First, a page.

Friday, December 12, 2008

The Power of Flow

Against Master Eckhart's Da-sein?


Eckhart Tolle's 'The Power of Now' is seen nowadays in New Wave circles as a parangon of wisdom. The awakening by recluding inwards, abandoning the past and the future to realize only the moment exists over and over again at first seemed to me a very sane thought. I attempted to live in the moment (long before I even heard of Tolle's ideas) on several occasions, unable to keep it up for a very long time (but then hey, time is an illusion, right?).

Traveling through India I read diagonally a few pages at the beginning of a book called something like "Sri Lalita Sahasranam", being a philosophical account of the Vedistic ontology. You can get the original text if from Scribd.

It is part of the ancient Bramanda Purana. The title means litterally 'the collection of 1000 names (attributes) of the divine power' and is the description of the Sakhta doctrine through worship of the Goddess (Lalita Devi), in the form of her and of her male appearance as Shakti. Lalita is the goddess of bliss and an avatar of Parvati, and etymologically stands for "She who plays". She's the creative aspect of Brahman (seen as an asexual principle above the concept of 'god' or 'goddess').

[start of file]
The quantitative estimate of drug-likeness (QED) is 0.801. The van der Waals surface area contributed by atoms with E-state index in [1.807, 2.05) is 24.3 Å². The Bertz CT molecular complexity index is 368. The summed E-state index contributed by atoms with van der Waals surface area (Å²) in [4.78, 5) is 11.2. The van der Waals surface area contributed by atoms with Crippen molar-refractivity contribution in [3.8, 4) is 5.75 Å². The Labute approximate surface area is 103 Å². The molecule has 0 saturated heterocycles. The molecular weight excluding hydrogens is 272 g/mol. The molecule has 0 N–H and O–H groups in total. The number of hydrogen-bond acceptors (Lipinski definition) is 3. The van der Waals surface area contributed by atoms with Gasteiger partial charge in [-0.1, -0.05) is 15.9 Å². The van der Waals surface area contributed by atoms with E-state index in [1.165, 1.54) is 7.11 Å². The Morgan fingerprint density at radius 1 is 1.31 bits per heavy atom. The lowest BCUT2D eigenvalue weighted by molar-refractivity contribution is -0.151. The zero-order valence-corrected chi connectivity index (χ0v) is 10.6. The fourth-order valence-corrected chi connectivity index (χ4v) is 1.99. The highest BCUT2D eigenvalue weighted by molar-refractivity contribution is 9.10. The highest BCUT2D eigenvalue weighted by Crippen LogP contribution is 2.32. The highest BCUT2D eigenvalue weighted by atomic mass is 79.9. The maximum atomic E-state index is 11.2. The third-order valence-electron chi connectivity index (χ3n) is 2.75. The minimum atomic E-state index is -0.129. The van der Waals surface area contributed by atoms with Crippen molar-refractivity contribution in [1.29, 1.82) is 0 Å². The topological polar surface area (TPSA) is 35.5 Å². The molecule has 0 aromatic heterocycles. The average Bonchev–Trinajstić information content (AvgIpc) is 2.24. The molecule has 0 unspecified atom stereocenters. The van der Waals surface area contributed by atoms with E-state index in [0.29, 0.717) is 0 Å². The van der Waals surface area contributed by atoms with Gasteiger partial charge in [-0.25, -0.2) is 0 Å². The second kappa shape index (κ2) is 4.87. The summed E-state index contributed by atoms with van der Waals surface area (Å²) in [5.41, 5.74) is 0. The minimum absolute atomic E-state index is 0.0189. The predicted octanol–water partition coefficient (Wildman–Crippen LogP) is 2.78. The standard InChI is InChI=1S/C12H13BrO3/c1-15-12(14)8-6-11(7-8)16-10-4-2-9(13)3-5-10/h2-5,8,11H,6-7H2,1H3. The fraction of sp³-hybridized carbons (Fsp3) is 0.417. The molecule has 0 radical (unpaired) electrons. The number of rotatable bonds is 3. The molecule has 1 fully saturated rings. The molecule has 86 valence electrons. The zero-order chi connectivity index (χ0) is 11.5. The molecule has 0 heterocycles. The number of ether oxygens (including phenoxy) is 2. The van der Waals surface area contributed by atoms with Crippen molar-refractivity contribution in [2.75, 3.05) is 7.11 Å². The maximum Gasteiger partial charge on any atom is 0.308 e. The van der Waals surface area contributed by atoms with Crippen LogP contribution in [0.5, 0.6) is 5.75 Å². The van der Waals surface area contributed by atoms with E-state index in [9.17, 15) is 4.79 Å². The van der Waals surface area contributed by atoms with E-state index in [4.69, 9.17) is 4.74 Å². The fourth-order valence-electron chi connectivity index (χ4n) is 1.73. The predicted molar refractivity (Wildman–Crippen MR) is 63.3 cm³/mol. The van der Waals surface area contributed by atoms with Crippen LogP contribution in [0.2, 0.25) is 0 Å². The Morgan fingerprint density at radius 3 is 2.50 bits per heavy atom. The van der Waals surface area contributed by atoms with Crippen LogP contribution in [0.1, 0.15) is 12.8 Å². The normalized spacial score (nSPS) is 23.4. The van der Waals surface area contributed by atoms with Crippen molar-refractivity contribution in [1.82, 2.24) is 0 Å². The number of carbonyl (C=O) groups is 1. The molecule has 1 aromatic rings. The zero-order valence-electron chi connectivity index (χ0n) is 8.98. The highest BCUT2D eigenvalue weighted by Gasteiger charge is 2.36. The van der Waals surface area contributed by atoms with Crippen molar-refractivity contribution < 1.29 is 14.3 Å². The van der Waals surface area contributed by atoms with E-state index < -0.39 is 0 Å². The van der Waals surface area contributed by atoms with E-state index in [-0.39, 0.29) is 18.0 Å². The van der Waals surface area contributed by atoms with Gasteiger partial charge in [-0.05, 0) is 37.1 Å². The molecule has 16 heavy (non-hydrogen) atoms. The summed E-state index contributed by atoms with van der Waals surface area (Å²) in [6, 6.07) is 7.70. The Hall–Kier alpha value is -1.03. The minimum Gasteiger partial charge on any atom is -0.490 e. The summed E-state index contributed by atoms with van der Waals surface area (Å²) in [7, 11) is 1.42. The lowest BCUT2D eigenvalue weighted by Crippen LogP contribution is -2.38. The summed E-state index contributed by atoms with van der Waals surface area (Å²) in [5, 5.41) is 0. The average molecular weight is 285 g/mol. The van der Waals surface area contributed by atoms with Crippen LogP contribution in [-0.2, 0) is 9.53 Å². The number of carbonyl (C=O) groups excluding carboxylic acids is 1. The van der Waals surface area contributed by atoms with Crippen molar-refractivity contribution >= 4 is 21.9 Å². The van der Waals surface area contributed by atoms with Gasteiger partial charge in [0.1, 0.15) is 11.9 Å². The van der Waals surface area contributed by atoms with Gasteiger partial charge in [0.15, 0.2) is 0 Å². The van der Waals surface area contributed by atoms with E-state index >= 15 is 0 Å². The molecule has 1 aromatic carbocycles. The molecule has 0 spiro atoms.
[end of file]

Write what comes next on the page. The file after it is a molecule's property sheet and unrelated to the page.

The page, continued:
Shakti Lalita


The book I read was a study on this, having geometrical drawings to explain the text, which at first looked very technical in contrast to a poetic text, but were great to clarify the interpretation. I haven't found what study it was, maybe from Swami Tapasyananda or from Amma Sri Karunamayi Vijayeswari.

I found this site showed all 1000 verses and an interpretation plus a large amount of quotes.


A few quotes I liked in this site:


"Mother is the first manifestation of power and is considered a higher idea than father. The name of mother brings the idea of Shakti, Divine energy and omnipotence. The baby believes its mother to be all-powerful, able to do anything. The Divine Mother is the Kundalini sleeping in us; without worshipping Her, we can never know ourselves. All merciful, all-powerful, omnipresent - these are attributes of the Divine Mother. She is the sum total of the energy in the Universe."

Swami Vivekananda, Inspired Talks, My Master and Other Writings, July 2, 1895, Ramakrishna-Vivekananda Center, NY, pp. 48-49.